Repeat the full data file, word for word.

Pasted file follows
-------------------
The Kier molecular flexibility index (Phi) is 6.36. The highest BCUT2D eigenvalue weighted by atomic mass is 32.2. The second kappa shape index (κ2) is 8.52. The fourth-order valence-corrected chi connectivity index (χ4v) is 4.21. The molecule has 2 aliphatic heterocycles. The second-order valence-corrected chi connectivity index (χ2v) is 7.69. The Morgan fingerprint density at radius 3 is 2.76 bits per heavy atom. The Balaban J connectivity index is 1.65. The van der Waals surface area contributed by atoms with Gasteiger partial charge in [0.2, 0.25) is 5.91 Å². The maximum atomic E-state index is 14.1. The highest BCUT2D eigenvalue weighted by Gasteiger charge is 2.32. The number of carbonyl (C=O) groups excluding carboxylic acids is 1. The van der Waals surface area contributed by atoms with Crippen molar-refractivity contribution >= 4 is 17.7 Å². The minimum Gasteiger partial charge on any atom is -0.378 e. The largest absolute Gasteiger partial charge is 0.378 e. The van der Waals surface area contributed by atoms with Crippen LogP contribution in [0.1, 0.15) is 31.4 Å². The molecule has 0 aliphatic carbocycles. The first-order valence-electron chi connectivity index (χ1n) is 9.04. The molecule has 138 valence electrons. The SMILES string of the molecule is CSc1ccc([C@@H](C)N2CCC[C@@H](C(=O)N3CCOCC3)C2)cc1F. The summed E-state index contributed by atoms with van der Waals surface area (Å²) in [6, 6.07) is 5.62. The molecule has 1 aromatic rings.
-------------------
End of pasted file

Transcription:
The Kier molecular flexibility index (Phi) is 6.36. The highest BCUT2D eigenvalue weighted by atomic mass is 32.2. The second kappa shape index (κ2) is 8.52. The fourth-order valence-corrected chi connectivity index (χ4v) is 4.21. The molecule has 2 aliphatic heterocycles. The second-order valence-corrected chi connectivity index (χ2v) is 7.69. The Morgan fingerprint density at radius 3 is 2.76 bits per heavy atom. The Balaban J connectivity index is 1.65. The van der Waals surface area contributed by atoms with Gasteiger partial charge in [0.2, 0.25) is 5.91 Å². The maximum atomic E-state index is 14.1. The highest BCUT2D eigenvalue weighted by Gasteiger charge is 2.32. The number of carbonyl (C=O) groups excluding carboxylic acids is 1. The van der Waals surface area contributed by atoms with Crippen molar-refractivity contribution >= 4 is 17.7 Å². The minimum Gasteiger partial charge on any atom is -0.378 e. The largest absolute Gasteiger partial charge is 0.378 e. The van der Waals surface area contributed by atoms with Crippen LogP contribution in [0.1, 0.15) is 31.4 Å². The molecule has 0 aliphatic carbocycles. The first-order valence-electron chi connectivity index (χ1n) is 9.04. The molecule has 138 valence electrons. The SMILES string of the molecule is CSc1ccc([C@@H](C)N2CCC[C@@H](C(=O)N3CCOCC3)C2)cc1F. The summed E-state index contributed by atoms with van der Waals surface area (Å²) in [6, 6.07) is 5.62. The molecule has 1 aromatic rings.